The result is an astounding, insightful journey into the Islamic Republic of Iran — in all its beauty, ferocity, and contradiction.

In My Hands Today…

Floating on a Malayan Breeze: Travels in Malaysia and Singapore – Sudhir Thomas Vadaketh

16041097What happens when a country splits apart? Forty-five years ago, Singapore separated from Malaysia. Since then, the two countries have developed along their own paths. Malaysia has given preference to the majority of Malay Muslims – the Bumiputera, or sons of the soil. Singapore, meanwhile, has tried to build a meritocracy – ostensibly color-blind, yet more encouraging perhaps to some Singaporeans than to others. How have these policies affected ordinary people? How do these two divergent nations and their peoples now see each other and the world around them?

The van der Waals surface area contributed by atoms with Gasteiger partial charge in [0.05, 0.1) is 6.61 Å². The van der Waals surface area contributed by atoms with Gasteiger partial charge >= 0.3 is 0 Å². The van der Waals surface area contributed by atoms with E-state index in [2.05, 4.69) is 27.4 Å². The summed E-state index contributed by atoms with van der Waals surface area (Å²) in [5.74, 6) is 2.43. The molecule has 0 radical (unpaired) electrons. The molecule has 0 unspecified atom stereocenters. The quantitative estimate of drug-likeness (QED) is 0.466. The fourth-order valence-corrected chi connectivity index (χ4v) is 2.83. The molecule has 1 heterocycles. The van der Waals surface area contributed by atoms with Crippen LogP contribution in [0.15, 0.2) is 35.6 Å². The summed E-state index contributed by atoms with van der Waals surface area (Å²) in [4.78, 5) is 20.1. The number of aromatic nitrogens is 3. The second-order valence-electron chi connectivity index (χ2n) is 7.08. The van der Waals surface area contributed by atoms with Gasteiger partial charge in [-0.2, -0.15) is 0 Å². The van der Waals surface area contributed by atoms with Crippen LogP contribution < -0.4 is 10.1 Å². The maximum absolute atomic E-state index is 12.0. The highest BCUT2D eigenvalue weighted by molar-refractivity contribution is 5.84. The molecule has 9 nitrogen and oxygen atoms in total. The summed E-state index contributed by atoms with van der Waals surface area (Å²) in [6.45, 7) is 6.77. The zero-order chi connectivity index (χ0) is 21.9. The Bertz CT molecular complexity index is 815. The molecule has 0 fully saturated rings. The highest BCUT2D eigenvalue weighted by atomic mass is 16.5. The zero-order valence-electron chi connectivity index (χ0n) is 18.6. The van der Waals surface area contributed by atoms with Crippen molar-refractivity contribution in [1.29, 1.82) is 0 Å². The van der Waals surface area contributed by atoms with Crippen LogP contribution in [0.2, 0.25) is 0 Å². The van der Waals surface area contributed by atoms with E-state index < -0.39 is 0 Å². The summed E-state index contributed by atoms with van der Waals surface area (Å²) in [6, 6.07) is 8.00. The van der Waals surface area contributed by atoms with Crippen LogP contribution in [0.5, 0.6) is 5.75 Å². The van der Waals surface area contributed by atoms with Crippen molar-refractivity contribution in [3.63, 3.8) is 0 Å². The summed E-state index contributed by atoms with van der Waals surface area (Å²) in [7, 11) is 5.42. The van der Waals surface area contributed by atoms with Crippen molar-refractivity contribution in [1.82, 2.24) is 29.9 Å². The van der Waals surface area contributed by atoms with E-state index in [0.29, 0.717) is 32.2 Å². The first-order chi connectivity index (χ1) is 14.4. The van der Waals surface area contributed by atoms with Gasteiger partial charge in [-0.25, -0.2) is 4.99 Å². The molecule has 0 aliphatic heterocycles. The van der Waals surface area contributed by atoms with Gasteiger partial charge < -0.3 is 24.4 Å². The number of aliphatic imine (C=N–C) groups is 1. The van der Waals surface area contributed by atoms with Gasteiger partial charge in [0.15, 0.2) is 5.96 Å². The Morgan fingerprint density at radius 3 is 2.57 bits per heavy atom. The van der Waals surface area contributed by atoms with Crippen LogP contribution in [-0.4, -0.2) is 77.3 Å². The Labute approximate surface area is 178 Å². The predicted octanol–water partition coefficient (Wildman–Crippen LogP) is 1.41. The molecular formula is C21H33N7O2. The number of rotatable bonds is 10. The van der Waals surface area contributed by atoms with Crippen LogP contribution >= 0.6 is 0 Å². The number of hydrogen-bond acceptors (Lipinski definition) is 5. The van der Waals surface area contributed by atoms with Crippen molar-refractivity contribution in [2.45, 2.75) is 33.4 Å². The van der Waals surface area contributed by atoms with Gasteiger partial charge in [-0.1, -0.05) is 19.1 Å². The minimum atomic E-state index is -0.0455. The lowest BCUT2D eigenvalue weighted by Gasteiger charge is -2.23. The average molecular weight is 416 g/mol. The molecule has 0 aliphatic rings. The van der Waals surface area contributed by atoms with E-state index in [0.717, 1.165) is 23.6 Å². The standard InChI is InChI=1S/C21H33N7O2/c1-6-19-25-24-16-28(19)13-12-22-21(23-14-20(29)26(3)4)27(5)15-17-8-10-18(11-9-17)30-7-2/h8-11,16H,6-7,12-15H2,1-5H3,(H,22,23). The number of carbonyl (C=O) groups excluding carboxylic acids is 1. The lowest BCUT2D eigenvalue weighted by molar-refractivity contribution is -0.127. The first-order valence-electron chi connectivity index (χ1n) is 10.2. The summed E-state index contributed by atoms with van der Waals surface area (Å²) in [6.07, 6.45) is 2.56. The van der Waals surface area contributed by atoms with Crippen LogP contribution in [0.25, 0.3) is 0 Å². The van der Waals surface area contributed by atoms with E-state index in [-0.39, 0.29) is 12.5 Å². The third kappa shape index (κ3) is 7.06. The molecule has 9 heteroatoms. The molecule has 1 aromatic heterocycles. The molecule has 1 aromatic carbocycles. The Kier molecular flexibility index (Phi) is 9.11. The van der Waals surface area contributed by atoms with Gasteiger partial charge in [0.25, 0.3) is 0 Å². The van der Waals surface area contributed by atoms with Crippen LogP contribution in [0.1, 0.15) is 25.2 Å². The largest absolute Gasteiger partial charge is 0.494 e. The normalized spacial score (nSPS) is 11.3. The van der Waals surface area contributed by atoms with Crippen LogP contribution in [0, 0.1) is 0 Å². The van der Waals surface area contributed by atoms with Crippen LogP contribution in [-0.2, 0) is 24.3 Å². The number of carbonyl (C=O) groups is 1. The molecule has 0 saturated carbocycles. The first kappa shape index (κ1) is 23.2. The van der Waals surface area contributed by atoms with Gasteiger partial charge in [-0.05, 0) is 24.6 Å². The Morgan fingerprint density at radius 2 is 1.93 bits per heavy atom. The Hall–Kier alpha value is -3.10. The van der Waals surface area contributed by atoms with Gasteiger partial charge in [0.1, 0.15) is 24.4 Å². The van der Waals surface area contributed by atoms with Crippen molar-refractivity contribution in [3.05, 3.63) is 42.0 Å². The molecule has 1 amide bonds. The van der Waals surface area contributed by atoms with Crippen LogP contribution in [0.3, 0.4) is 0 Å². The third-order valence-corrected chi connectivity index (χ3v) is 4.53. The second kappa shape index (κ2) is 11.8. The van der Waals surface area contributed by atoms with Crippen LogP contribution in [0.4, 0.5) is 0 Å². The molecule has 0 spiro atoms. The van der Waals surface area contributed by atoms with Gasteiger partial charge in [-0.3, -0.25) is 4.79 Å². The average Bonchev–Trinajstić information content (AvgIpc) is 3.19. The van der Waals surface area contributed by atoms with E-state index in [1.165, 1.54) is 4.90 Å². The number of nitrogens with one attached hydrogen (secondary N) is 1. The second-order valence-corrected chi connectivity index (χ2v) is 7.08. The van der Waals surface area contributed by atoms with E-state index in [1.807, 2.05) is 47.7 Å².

In My Hands Today…

Notes from a Small Island – Bill Bryson

28After nearly two decades spent on British soil, Bill Bryson – bestselling author of The Mother Tongue and Made in America-decided to return to the United States. (“I had recently read,” Bryson writes, “that 3.7 million Americans believed that they had been abducted by aliens at one time or another, so it was clear that my people needed me.”) But before departing, he set out on a grand farewell tour of the green and kindly island that had so long been his home.

Veering from the ludicrous to the endearing and back again, Notes from a Small Island is a delightfully irreverent jaunt around the unparalleled floating nation that has produced zebra crossings, Shakespeare, Twiggie Winkie’s Farm, and places with names like Farleigh Wallop and Titsey. The result is an uproarious social commentary that conveys the true glory of Britain, from the satiric pen of an unapologetic Anglophile.